Tutorial: Beautiful Chromatography Flowers Science Project

Image Credit: 123 Homeschool 4 Me Chromotography Flowers Science Project

12) String Phone

Kids will get good vibrations from studying the science of sound as they learn how to construct and use a simple string telephone. They’ll be able to observe the way the string acts as a conduit for the vibrations their voices create and the cups serve as speakers that amplify those vibrations. It’s also a great anatomy lesson opportunity because kids can feel their own vocal cords vibrating at their fingertips when they touch their throats while talking! 

String Phone Science

13) Lava Lamp

Get groovy with this homemade lava lamp that teaches kids about viscosity, density, and even cause and effect.  This fun science experiment features cool, bubbly colors rising up from the mystical, magical chemical reaction between baking soda and vinegar!

Tutorial: How to Make a Lava Lamp

Image Credit: Real Simple Lava Lamp Science Experiment

14) Pencil Proof Plastic Bag

Why doesn’t it leak? Your scientist will question their very own eyes when they see that they can pierce a plastic bag with a sharpened pencil without spilling a drop of the water contained inside. The science here is that the polymer chains that make up the plastic bag expand when the pencil perforates the plastic and shrink back together forming a new seal around the pencil. Quite a precise perforation!

See Also
what is stem
What is STEM Education for Kids?

Tutorial: Why Doesn’t the Water Leak

Image Credit: Montessori from the Heart Poke Pencils through a Bag of Water with No Leaks

15) Self-inflating Balloon

Harness the power of chemical reaction and blow up a balloon without a single breath. Now that’s working smarter, not harder! At-home science experiment superstars, vinegar, and baking soda are the heroes here as well. Put some vinegar in a bottle and a bit of baking soda inside a balloon. When you attach the balloon and the baking soda combines with the vinegar, the reaction will inflate the balloon!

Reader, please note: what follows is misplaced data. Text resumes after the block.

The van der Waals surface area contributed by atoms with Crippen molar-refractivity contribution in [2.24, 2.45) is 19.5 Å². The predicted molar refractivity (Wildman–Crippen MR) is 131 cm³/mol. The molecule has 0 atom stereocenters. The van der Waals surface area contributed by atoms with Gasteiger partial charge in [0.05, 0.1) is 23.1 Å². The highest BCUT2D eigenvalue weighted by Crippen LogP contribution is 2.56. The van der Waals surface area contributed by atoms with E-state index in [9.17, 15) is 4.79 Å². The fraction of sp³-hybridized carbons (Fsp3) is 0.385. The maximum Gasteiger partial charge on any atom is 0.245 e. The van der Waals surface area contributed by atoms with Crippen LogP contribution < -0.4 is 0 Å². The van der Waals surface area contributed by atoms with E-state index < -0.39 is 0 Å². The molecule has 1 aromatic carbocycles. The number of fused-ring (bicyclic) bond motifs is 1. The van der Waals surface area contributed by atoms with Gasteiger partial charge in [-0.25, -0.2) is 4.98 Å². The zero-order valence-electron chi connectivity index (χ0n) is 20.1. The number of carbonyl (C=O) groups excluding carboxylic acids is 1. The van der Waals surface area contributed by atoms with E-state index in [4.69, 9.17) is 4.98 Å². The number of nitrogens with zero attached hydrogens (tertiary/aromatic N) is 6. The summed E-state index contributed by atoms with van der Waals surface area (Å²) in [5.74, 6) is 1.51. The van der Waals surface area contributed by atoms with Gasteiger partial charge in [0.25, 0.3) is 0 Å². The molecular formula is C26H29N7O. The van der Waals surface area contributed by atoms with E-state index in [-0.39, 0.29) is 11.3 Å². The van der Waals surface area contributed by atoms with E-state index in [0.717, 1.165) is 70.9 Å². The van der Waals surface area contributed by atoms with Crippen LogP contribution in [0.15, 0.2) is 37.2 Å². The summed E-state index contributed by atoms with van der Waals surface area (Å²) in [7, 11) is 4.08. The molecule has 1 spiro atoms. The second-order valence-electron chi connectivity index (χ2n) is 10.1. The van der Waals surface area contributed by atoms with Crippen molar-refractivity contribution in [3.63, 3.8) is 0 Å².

Vinegar and Baking Soda Inflate a Balloon

16) Balloon Powered Car

Off to the races with this create-a-car project that highlights the engineering side of STEM. No fossil fuels are required to run this racer! Use your creativity and craftiness to assemble the car from household odds and ends before you send it speeding off by simply inflating the balloon with your own breath. Hands-on creation and the opportunity to study velocity all in one compact little package! 

Balloon Powered Car Experiment

17) Tornado in a Bottle 

Unleash nature’s fury from the comfort of your own lab (or living room!) Amaze your little scientist with their ability to command the weather, all while enabling them to see and understand the concept of a vortex. A simple 1-liter bottle and water will do the trick or you can secure two bottles together for double the stormy shenanigans!

Tornado in a Bottle

18) Instant Ice

Make indoor ice stalagmites instantly with this time-it-to-the-right-temp experiment. Is it ice magic? Even Elsa would be impressed as you’ll seemingly pour an ice tower right out of a bottle. The timing is key and you’ll have a short window in which to cast your ice spell, but your aspiring scientist won’t want to freeze out this learning opportunity. Add food coloring, like in the photo below, to up your ice-magic game to magnificent!

Tutorial: Instant Ice: Winter Science Experiment for Kids

Image Credit: Wild Adventure Girls Instant Ice Science

19) Shaving Cream Water Cycle

Turn a rainy day into indoor weather play with this experiment that shows kids how water builds up in clouds to create rainfall. Mini meteorologists can make predictions and then count the exact number of drops needed to start a rainstorm. A glass of water, shaving cream, and blue food coloring equal observable rainfall as the shaving cream cloud saturates with drops of blue-colored water and it begins to “rain” inside the glass! 

Tutorial: Shaving Cream Rain Cloud STEM Experiment and Printable

Image Credit: The Discovery Apple Shaving Cream Rainbow Rain Cloud

20) Marshmallow Catapult

Break out the rubber bands and your imagination for some marshmallow flinging fulcrum fun. Chopsticks, popsicle sticks, bamboo skewers, what do you have on hand? The options are endless and the exploration is part of the excitement. Use different materials to design a couple of catapults and test them out against one another to create a casual competition where everyone wins new knowledge of the foundations of physics!

Tutorial: Marshmallow Catapults!

Image Credit: DIY Network Marshmallow Catapult from Craft Sticks

Innovation and imagination abound with plenty of play and new ways to learn every single day! This list won’t let you down if you’re looking to STEAM up your summer with sensational science experiments that foster artistic creativity in your littles. Enjoy the exploration and leave us a comment to tell us all about your discoveries with these easy science experiments!